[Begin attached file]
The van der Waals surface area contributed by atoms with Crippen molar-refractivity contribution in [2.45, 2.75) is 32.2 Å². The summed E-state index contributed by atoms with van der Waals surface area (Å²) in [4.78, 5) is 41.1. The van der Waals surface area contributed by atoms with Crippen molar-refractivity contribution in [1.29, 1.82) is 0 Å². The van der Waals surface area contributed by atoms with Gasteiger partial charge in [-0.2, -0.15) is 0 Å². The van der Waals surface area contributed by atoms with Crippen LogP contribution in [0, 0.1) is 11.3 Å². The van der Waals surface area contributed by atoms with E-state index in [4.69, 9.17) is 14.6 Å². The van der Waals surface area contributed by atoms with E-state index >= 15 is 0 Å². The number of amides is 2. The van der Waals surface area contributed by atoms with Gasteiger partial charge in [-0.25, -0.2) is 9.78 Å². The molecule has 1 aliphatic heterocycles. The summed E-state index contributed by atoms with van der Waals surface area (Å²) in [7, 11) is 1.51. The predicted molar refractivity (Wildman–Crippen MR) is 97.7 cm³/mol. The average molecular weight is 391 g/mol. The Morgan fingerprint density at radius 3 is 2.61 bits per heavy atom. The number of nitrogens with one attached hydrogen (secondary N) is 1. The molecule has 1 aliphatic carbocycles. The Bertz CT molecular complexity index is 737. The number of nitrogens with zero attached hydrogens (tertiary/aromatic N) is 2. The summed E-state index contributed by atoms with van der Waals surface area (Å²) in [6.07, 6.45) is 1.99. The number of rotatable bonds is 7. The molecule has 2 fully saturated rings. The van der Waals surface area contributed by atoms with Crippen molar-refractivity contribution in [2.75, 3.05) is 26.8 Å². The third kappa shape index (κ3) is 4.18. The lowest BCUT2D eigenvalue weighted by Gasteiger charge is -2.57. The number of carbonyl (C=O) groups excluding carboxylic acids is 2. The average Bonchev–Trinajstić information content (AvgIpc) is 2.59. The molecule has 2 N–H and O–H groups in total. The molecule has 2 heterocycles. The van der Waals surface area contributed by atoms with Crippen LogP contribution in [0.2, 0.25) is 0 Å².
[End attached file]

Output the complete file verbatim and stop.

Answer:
The van der Waals surface area contributed by atoms with Crippen molar-refractivity contribution in [2.45, 2.75) is 32.2 Å². The summed E-state index contributed by atoms with van der Waals surface area (Å²) in [4.78, 5) is 41.1. The van der Waals surface area contributed by atoms with Crippen molar-refractivity contribution in [1.29, 1.82) is 0 Å². The van der Waals surface area contributed by atoms with Gasteiger partial charge in [-0.2, -0.15) is 0 Å². The van der Waals surface area contributed by atoms with Crippen LogP contribution in [0, 0.1) is 11.3 Å². The van der Waals surface area contributed by atoms with E-state index in [4.69, 9.17) is 14.6 Å². The van der Waals surface area contributed by atoms with E-state index >= 15 is 0 Å². The number of amides is 2. The van der Waals surface area contributed by atoms with Gasteiger partial charge in [-0.25, -0.2) is 9.78 Å². The molecule has 1 aliphatic heterocycles. The summed E-state index contributed by atoms with van der Waals surface area (Å²) in [7, 11) is 1.51. The predicted molar refractivity (Wildman–Crippen MR) is 97.7 cm³/mol. The average molecular weight is 391 g/mol. The Morgan fingerprint density at radius 3 is 2.61 bits per heavy atom. The number of nitrogens with one attached hydrogen (secondary N) is 1. The molecule has 1 aliphatic carbocycles. The Bertz CT molecular complexity index is 737. The number of nitrogens with zero attached hydrogens (tertiary/aromatic N) is 2. The summed E-state index contributed by atoms with van der Waals surface area (Å²) in [6.07, 6.45) is 1.99. The number of rotatable bonds is 7. The molecule has 2 fully saturated rings. The van der Waals surface area contributed by atoms with Crippen molar-refractivity contribution in [2.75, 3.05) is 26.8 Å². The third kappa shape index (κ3) is 4.18. The lowest BCUT2D eigenvalue weighted by Gasteiger charge is -2.57. The number of carbonyl (C=O) groups excluding carboxylic acids is 2. The average Bonchev–Trinajstić information content (AvgIpc) is 2.59. The molecule has 2 N–H and O–H groups in total. The molecule has 2 heterocycles. The van der Waals surface area contributed by atoms with Crippen LogP contribution in [0.2, 0.25) is 0 Å².